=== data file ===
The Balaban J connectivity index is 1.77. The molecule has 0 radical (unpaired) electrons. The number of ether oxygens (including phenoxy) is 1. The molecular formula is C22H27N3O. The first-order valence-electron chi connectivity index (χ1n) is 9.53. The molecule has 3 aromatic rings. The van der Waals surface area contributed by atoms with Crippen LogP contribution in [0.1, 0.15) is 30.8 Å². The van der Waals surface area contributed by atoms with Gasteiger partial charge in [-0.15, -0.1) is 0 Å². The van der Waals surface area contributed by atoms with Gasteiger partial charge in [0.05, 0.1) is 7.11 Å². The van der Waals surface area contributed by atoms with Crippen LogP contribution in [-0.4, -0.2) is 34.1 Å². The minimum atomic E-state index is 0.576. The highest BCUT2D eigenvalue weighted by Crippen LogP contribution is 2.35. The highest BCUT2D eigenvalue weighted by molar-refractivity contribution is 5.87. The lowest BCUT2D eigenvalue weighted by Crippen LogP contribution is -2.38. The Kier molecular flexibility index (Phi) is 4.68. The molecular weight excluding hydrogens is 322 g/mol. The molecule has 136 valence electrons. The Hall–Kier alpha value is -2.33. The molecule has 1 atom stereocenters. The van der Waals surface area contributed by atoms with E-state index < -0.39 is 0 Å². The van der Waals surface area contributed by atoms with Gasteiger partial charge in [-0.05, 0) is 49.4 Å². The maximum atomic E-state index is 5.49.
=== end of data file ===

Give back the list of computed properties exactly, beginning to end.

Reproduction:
The Balaban J connectivity index is 1.77. The molecule has 0 radical (unpaired) electrons. The number of ether oxygens (including phenoxy) is 1. The molecular formula is C22H27N3O. The first-order valence-electron chi connectivity index (χ1n) is 9.53. The molecule has 3 aromatic rings. The van der Waals surface area contributed by atoms with Crippen LogP contribution in [0.1, 0.15) is 30.8 Å². The van der Waals surface area contributed by atoms with Gasteiger partial charge in [-0.15, -0.1) is 0 Å². The van der Waals surface area contributed by atoms with Gasteiger partial charge in [0.05, 0.1) is 7.11 Å². The van der Waals surface area contributed by atoms with Crippen LogP contribution in [-0.4, -0.2) is 34.1 Å². The minimum atomic E-state index is 0.576. The highest BCUT2D eigenvalue weighted by Crippen LogP contribution is 2.35. The highest BCUT2D eigenvalue weighted by molar-refractivity contribution is 5.87. The lowest BCUT2D eigenvalue weighted by Crippen LogP contribution is -2.38. The Kier molecular flexibility index (Phi) is 4.68. The molecular weight excluding hydrogens is 322 g/mol. The molecule has 136 valence electrons. The Hall–Kier alpha value is -2.33. The molecule has 1 atom stereocenters. The van der Waals surface area contributed by atoms with E-state index < -0.39 is 0 Å². The van der Waals surface area contributed by atoms with Gasteiger partial charge in [-0.05, 0) is 49.4 Å². The maximum atomic E-state index is 5.49.